There’s constant motion on these long tours, with a typical day starting 15 minutes before the hotel breakfast ends. We run down and grab a quick bite, head back to the to the room, shower, pack, drag all the gear and suitcases out to the car, drive three or four hours, drag all the stuff out of the car into the next hotel, have about an hour to sit in the room, then get back into the car for soundcheck, toss down a quick dinner, play the show … wake up the next morning and repeat. Whew!
It’s got a rhythm and flow to it, though, and it’s as good a way as any to spend my days. I do love the structure and predictability of the routine even if the travel wears me down. But off days build me back up, and I can’t think of anything else I’d rather be doing.
Here are a few highlights of my past month and what I’ve been up to:
Paste Magazine did an interview about my about my recent adventures, called Catching up with Mary Gauthier. Be sure and check it out, and thanks to everyone at Paste for your continued support!
I played live on the air in Austin, at KUTX with Scott and Jo, and my old friend John Aielli conducting the interview. Here’s the stream of us playing Can’t Find the Way from that show.
We kicked off the European tour in Sweden on April 17, playing with the talented Ben Glover. Denmark was next, and here’s a beautiful sunset on the canal in a town called Brons. We played to a sold out house there before heading to Copenhagan for another sold-out show at the Pumpehuset. It was a great way to end the Danish run before heading off to Ireland.
I was asked to carry the Americana Music Association Banner on my 17-city tour of Europe. It is an honor for me to do so, and a joy for me to let audiences know a little more about the genre in which I perform, and to give them an introduction to the Americana Music Association, the non-profit trade group whose mission is to advocate for the authentic voice of American Roots music around the world. Here’s a shot from the stage in Copenhagen.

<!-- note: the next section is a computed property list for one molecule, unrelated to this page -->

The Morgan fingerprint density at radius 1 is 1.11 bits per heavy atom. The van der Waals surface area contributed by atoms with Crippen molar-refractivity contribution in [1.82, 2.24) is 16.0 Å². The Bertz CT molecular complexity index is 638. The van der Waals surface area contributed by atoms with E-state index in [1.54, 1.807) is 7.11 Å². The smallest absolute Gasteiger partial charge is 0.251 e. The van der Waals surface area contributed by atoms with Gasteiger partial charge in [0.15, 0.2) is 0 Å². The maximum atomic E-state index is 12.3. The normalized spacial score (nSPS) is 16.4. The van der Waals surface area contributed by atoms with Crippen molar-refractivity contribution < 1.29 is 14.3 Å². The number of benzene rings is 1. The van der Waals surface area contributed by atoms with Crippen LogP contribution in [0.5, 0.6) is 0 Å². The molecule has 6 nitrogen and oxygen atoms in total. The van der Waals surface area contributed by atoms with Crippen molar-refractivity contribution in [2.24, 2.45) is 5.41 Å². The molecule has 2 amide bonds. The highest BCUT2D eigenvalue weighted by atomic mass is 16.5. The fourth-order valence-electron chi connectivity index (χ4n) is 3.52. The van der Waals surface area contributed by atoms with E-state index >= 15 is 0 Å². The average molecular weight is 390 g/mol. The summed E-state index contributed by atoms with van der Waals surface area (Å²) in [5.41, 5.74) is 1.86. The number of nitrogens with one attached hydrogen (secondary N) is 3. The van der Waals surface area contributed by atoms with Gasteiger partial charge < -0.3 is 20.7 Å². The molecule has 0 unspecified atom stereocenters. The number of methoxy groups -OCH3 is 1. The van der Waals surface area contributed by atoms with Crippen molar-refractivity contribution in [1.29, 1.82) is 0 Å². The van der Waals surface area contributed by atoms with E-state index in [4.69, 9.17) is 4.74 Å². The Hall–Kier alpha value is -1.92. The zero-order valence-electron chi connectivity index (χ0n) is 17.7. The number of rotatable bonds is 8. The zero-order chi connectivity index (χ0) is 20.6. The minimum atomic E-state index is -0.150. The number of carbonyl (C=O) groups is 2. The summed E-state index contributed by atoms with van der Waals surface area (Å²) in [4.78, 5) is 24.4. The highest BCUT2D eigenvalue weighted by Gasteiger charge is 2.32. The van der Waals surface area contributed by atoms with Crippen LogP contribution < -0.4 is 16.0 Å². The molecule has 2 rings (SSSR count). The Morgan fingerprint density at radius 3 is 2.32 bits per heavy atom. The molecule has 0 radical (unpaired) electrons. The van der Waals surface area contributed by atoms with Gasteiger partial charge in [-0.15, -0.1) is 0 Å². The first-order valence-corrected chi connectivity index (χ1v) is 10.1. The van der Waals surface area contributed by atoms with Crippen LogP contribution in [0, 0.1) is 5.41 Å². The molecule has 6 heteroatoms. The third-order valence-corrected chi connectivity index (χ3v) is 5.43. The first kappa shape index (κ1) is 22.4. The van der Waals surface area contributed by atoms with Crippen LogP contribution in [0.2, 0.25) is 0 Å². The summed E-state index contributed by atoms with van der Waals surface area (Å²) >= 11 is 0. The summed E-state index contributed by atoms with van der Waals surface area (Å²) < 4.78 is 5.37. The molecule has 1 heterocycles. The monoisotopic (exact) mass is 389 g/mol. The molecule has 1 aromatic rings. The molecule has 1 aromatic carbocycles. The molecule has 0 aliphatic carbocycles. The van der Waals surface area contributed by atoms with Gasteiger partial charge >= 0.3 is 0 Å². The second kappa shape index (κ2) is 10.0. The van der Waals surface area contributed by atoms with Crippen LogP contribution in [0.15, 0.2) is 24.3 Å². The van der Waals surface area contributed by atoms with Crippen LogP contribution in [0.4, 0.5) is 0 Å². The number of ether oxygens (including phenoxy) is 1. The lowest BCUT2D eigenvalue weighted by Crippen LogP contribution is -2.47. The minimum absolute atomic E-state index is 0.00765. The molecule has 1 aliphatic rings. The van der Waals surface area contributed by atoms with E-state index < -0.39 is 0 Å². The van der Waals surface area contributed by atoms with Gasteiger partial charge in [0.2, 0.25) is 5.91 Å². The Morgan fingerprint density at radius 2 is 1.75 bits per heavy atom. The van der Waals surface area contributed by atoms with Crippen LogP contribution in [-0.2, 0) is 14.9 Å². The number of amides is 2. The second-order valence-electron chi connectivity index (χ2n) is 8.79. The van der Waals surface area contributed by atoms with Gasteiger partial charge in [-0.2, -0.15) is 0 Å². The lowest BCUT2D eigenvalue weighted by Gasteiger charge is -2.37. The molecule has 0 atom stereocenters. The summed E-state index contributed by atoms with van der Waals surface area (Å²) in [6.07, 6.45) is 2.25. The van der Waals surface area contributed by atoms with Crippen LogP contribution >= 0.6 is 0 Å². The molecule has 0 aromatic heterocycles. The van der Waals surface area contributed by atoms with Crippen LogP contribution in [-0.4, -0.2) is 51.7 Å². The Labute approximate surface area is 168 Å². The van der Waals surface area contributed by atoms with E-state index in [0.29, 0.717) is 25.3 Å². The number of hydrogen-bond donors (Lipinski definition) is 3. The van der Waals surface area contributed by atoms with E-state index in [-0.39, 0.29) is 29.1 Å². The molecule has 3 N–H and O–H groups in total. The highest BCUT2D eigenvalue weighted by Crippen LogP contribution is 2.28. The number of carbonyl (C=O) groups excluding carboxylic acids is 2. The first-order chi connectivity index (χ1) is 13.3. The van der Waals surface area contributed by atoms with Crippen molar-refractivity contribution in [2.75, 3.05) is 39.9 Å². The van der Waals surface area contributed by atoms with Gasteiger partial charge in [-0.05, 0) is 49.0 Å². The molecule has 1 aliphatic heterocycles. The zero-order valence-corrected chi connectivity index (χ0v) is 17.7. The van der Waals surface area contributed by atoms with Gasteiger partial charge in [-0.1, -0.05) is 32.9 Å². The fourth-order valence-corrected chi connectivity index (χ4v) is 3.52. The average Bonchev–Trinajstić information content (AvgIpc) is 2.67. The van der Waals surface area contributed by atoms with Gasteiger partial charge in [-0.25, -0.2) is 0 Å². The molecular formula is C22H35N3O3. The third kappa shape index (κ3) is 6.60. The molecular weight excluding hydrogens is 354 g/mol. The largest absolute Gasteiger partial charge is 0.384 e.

I hope everyone is doing well and that I get to see you somewhere along the road. And as always, thank you so much for your support—it means more than I can say.
I've been on a roll out here on the road, moving quickly from town to town to town, dodging winter storms, closed roads and cancelled flights. Winter touring is always a challenge, but we have not had to cancel any shows. We've dealt with a couple van break downs, dodgy sound systems, and scary Motels, but we've met wonderful folks every single night as my LIVE at Blue Rock tour with Scott Nolan and Joanna Miller proceeds onward.
From Minneapolis to Dallas, this run is on a roll!. We had a great time in Burlington, VT. at The Higher Ground, where I was honoured to meet Jon Fishman, founder and drummer for the band Phish, who came back stage to tell me he likes my song I Drink. I thoroughly enjoyed talking with him, and I'm honoured that he'd take the time to stop by.
(I snapped the mic shot below from the stage while I was at soundcheck).
Some stand out moments: The night I made a joke on stage that I don't write dance songs, and a woman came up to me at the CD table after the show and told me that she met her dad for the first time when she was 40, he was dying of cancer, and they danced to Mercy Now.
The night I learned from a music therapist at a VA hospital in CT. that some of my songs were being sung by Vietnam Vets, who are calling themselves The Homefront Band, and they won a Silver Medal in the National Veterans music competition with my song Sugar Cane. Congrats fellas!
Having Richard Shindell join us on stage with his electric guitar in Ashland VA. and "noodle" for 5 or 6 songs. Lets just say he is really, really good at noodling.
I have plenty more tourdates in front of me. We are headed to Georgia, Alabama, Florida Louisiana and Texas after Easter, then I head to Denmark, Sweden and Ireland with Ben Glover and Michele Gazich. I look forward to announcing two weeks of Canadian tourdates with Scott and Joanna in July, the details are still being sorted, but we are almost ready to announce.
For those who've been asking, I've added XXL T Shirts to the store.
The LIVE at Blue Rock CD is #11 on the Americana Music chart right now, which is an amazing feat for a Live CD. I wanna thank all the stations and jocks that have been playing it. I wanna thank everyone everywhere thats helped me keep this little show on the road, it's a great job, and I am grateful to be able to keep doing it. I've got plenty new songs, and I'm playing a few of them every night, getting ready for the next studio record. The LIVE at Blue Rock tour is keeping me busy right now, but I am looking at studio time to start cutting the new songs when I get off the road for a few weeks in June.
I spent Thanksgiving with friends in Austin and in Wimberley, TX. Great food, great conversations and warm weather were a wonderful way to spend the holiday. The above is the beautiful quiet cabin in the Hill Country where I stayed. And here I am having fun with Sam Baker and Rodney Bursiel.